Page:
I was sitting in front of my television this weekend mindlessly watching A Series of Unfortunate Events on Netflix when I was prompted by the character Esmé Squalor to reevaluate what was ‘in’ in my own life.
I started making a list of all the things I liked and whether or not they compared to the ridiculous standards of the show. Needless to say, they did not meet her standards. My number one favorite thing on my list was the beach, and according to Esmé Squalor, a fictional character by Lemony Snicket, AKA Daniel Handler, beaches were out because they involved light, and since ‘dark is in,’ then all things ‘light are out.’ Get it? Just watch the series and you will understand.
Sadly, this remains true on more than just a fictional characters standard, according to the World Economic Forum, Southeast Asia has been closing its beaches for a while now due to climate change and the rise of tourists.
Ghostly white bleaching is a common image associated with climate change in coastal islands, yet despite the evidence of marine ecosystems dying, we continue to bury our heads in the sand leaving devastating effects on marine ecosystems and economic conditions to residents of the islands who rely heavily on tourism for their livelihood.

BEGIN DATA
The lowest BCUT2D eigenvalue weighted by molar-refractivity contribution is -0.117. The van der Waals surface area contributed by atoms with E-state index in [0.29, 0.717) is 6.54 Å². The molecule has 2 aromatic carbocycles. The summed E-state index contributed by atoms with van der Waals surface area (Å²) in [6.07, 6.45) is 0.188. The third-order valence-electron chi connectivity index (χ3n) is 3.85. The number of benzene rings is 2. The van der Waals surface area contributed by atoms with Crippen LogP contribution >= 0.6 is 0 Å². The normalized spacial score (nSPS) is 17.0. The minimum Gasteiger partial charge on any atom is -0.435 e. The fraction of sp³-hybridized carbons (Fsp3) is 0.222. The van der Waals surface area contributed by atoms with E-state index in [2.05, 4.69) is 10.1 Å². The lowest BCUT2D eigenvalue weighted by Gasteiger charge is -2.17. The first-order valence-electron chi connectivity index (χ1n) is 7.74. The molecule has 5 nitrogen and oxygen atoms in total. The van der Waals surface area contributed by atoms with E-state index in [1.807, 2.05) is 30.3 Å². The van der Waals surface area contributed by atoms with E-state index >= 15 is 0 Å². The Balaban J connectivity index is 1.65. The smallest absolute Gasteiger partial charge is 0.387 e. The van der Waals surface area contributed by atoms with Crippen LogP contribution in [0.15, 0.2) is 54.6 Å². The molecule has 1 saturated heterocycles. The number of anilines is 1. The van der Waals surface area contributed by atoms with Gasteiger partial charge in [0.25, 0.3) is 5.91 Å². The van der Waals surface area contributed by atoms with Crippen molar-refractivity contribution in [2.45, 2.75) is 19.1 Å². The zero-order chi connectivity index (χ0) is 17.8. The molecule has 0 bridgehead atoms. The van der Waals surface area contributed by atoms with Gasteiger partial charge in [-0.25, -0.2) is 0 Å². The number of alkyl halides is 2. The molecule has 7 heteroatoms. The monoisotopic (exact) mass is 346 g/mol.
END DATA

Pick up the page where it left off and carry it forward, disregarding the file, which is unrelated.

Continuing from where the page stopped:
In both Thailand and the Philippines, two GDPs who rely heavily on tourism, forced beach closings are due primarily to warming oceans—which lead to coral bleaching, massive die-offs of marine species, and the literal disintegration of the shells of sea snails and other organisms, paired with tourism, urban sprawl, and pollution, the beach closures indicate an environmental disaster.
In late March, Thailand announced that 11 of its 33 marine parks would be closed until further notice. Last February, officials recommended that the entire island of Boracay in the Philippines be completely shut down for six months to a year, to assess the damage done to marine ecosystems.
For anyone who loves going to the beach as much as I do, this news is troubling and extremely probable to expect more beach closures to happen in the future. Not only is climate change affecting tens of thousands of jobs in developing economies, but also the environment we are living in.